“What are you doing that for? You must be mad. Not for me a life of monogamous respectability and dissatisfaction. Like Lenny Bruce said, why do married men masturbate more than bachelors?’”
“I happen to love the woman, give a break.”
“Do you have a fantasy Billy? I do, it’s nothing twisted or degrading. I just fancy experiencing a threesome. The next time I’m in P.I. or Thailand I’ll give it a try.”
I have a fantasy for who doesn’t but it’s not about where I’d like to put my cock. Maybe I took too much acid as a youth, anyway. I have a theory, a plan for bringing peace and unity to the divided Korean peninsula. It’s not based on strategic geopolitical thinking, nuclear arsenals, assassination or Bill Clinton. My plan rests on the remarkable physical similarity between Kim Jong il and the elderly British musical hall comedian, Ken Dodd.
“Ken Dodd?” spat Kenny.
You don’t know who Ken Dodd is? Jesus Christ man! What have you been doing with your life? Ken Dodd is a still performing though elderly British comedian. He is a contemporary of Morecambe and Wise, Frankie Howerd and Tony Hancock.”
He’s famous for his robust front teeth, routine of rapid fire one liners (and tickling stick) that he honed to perfection in variety clubs, musical halls and theatres in the 1940’s, 50’s and 60’s. Sorry Kenny, I have this disease that is none catching but leads me to believe that whatever knowledge I know (however trivial or obscure) everyone knows.”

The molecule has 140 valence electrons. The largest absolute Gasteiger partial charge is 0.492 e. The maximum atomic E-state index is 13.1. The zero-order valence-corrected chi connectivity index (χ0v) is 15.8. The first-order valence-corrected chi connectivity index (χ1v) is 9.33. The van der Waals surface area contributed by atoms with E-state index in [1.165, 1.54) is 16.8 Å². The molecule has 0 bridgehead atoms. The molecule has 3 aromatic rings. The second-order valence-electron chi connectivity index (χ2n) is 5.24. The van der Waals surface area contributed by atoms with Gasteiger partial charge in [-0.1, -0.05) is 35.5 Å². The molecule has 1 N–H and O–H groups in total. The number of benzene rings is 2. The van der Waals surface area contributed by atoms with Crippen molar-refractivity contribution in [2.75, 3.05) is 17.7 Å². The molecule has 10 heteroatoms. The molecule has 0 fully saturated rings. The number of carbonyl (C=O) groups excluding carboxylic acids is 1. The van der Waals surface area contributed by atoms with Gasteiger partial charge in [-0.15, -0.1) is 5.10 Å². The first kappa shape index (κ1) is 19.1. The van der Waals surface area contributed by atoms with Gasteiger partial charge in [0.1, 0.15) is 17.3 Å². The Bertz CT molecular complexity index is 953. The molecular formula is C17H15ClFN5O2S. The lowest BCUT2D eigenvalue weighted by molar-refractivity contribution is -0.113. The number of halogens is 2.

“Go on then, so what’s the connection between Ken Dodd and Kim Jong il?”
”Ok, both men have a wild shock of dark hair; both men are exactly 5 feet 7 inches tall; both are fully experienced in the art of public speaking: only Ken Dodd is intentionally absurd and funny while Kim Jong Il does it by accident. My plan is this; first Ken Dodd is trained to look, walk, talk and think like Kim Jong il. This may have to be done partly by hypnosis just like nikita only without the sex appeal. Then the next time Kim Jong Il goes on a diplomatic begging mission to China a switch is made. Our aging comedian and former chart topper makes his Stalinist way to Pyongyang; while Kim Jong il is swiftly smuggled out of China and kept under lock and key. Once in Pyongyang our comedian come dictator starts a massive series of reforms both economic and political, which lead to the first democratic elections north of the DMZ. Unification is then only a handshake away.”
“It needs a little modification here and there but I think you’re on to something Billy.”